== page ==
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Research affirms hospital floors offer a freeway of opportunity to antibiotic-resistant bacteria.

A small study published in the journal of Infection Control and Epidemiology  evaluated the risk and frequency of transmission of dangerous bacteria to hospital floors and patient areas.  The study was part of proceedings presented at the Sixth International Conference on Health-Associated Infections (HAIs).

HAIs are a formidable challenge in healthcare settings.  While the Centers for Disease Control and Prevention (CDC) notes the incidence of some serious HAIs has declined, on any day in the US, approximately one in 31 hospitalized patients has at least one HAI.  Because hospitals treat patients with severe, intractable infections, those facilities are also home to the bacteria that cause these infections.  And sometimes, those bacteria live on the floor.

To evaluate the transfer of bacteria in hospital facilities, scientists with the Northeast Ohio VA Healthcare System careful evaluated the hospital rooms of 17 patients just admitted to the hospital.  Prior to admission the patients were screened for common and dangerous HAIs, like Methicillin-resistant Staphylococcus aureus (MRSA).  Their rooms were sanitized and disinfected prior to their admission.

Following admission, study authors daily collected samples from each room from multiple locations—including patients, socks, bedding, high-touch areas (call buttons, bedrails, tray tables), and the portions of the floor.

Despite the lack of identifiable HAIs on patients and within their hospital room at the outset, approximately 50 percent of the rooms were identified as housing MRSA within 24 hours.  By four days after admission, 58 percent of the rooms were populated with vancomycin-resistant enterococci (VRE), MRSA, and C. difficile.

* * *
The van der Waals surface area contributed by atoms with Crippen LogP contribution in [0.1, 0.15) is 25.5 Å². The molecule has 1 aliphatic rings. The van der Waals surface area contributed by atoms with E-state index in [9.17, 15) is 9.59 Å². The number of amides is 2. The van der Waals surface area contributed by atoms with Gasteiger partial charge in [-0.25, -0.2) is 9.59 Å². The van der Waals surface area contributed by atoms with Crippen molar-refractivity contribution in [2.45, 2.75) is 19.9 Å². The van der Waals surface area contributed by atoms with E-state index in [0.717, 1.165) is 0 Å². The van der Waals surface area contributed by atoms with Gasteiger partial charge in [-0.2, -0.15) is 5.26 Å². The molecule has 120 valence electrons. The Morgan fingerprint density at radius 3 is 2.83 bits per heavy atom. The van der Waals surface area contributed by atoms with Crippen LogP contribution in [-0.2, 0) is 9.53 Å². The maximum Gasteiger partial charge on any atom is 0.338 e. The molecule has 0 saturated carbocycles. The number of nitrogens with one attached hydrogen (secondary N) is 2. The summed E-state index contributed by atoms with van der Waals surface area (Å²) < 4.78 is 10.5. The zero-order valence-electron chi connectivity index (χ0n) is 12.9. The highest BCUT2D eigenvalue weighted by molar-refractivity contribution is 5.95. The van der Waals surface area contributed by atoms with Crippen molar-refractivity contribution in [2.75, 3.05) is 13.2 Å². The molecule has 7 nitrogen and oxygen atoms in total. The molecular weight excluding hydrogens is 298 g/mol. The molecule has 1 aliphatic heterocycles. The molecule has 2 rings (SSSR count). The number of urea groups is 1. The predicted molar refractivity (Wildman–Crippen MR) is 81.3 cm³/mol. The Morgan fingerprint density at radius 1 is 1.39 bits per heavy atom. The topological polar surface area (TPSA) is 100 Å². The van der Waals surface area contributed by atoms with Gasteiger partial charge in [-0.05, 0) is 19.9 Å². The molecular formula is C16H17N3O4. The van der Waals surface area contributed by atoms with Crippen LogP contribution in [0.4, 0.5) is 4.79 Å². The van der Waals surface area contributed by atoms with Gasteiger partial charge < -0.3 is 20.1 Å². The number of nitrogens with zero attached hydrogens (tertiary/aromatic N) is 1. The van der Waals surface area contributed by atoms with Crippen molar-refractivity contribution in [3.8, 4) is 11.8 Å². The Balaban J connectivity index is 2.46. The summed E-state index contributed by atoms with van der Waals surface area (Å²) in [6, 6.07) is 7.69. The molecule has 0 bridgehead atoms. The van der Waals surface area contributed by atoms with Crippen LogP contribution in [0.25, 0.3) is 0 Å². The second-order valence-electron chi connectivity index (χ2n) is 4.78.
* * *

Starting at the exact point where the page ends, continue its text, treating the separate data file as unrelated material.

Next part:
The study revealed the floor became quickly contaminated as personnel came into the room.  Bacteria on the floor were subsequently transferred throughout the room.  The study did not find instances where high-touch areas and patients were directly contaminated from equipment or personnel. Instead, bacteria from the floor moved to socks, bedding, and onto room surfaces.

A senior author on the study, Dr. Curtis Donskey, noted, “If bacteria stayed on floors this wouldn’t matter, but we’re seeing clear evidence that these organisms are transferred to patients, despite our current control efforts. Hand hygiene is critical, but we need to develop practical approaches to reduce underappreciated sources of pathogens to protect patients.”

The study has implications for spread of SARS-CoV-2 in COVID-19 wards.  The authors note a similar study published in August looked at the transfer of viral material on the shoes of personnel treating COVID-19 patients.  In that study, small modifications to cleaning processes reduced the level of contamination.

Although germs, good and bad, will always outnumber us, these studies make important inroads into reducing the number of ill or injured patients challenged by HAIs as part of their medical treatment.

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